I began working with ophthalmologists in 1980, shortly after I left the US government to join a private law firm. My first client was an ophthalmologist in Philadelphia who was trying to navigate the Medicare requirements related to the enrollment of a new physician in his practice. Shortly thereafter, he had an issue related to proper billing when coordinating care with another physician. He then had a reimbursement dispute with his local Medicare carrier. This pushed him over the edge, and he decided to retire. At the time, I sympathized with him for having to worry about the burden of complying with a broad range of complex federal requirements while trying to run a practice and provide care to patients. In retrospect, neither he nor I realized how good he had it.
During the 40 years that have elapsed since I began practicing law, the rules and regulations relating to physician practices have become progressively more complex and confusing. Physicians must spend an inordinate amount of practice time and resources fulfilling requirements imposed on them not only by the Medicare program but also by the multiple federal agencies that oversee various aspects of their practices. Additionally, each state has its own Medicaid program with its own rules, to say nothing of the multiple state agencies with jurisdiction over physician practices.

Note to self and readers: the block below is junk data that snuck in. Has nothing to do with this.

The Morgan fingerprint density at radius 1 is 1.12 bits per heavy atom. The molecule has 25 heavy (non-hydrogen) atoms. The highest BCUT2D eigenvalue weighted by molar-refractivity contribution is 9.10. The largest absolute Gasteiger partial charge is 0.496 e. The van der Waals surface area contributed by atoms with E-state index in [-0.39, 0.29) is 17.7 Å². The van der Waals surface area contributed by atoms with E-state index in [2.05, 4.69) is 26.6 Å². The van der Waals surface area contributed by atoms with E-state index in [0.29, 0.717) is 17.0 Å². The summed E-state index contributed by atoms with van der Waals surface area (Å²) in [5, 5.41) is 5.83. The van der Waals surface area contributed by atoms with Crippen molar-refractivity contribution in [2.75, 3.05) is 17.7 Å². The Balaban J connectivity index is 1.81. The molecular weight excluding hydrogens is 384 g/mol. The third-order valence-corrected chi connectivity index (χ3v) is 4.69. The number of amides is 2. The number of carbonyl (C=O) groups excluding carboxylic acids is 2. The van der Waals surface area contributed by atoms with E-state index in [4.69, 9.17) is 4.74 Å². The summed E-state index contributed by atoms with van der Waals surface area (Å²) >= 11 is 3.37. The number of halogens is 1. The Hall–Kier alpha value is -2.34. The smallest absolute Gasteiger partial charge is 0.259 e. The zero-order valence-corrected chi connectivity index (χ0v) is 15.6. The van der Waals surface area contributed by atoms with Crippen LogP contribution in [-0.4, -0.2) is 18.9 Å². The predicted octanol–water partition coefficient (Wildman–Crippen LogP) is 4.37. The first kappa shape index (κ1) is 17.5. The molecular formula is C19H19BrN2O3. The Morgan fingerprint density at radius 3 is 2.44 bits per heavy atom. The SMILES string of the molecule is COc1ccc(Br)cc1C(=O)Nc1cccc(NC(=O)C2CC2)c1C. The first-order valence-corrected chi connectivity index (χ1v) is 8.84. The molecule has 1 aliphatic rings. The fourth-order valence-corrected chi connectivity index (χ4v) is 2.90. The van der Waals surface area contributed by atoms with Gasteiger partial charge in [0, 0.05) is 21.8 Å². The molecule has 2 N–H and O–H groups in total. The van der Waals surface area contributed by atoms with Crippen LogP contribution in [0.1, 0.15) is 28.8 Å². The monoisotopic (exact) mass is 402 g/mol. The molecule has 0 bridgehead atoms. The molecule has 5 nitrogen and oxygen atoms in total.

As reflected in the many presentations my colleagues and I have given over the years about government investigations, enforcement of these complicated rules has become more aggressive and the penalties more severe—it’s enough to make a physician want to hang it up. Perhaps my client of 40 years ago was ahead of his time.
When I was offered the chance to serve as Guest Editor of a special CRST series on regulatory affairs, I readily agreed. After all, this has been my focus for the past 4 decades. As I considered the project, however, I realized it would be impossible to present all of the regulatory issues that affect ophthalmology practices or to address even one of these many issues in a comprehensive manner. So, after consulting my former colleagues who graciously agreed to contribute to this project, we identified seven topics that we believe, based on our experience working with many practices over the years, are of particular interest to ophthalmologists.
Our goals are simple: to present you with an overview of some of the regulatory issues that are most likely to affect your practice and to share guidance on how to avoid potential compliance risk. If reading the information contained in this series even slightly relieves the burden on you and your practice, we have succeeded.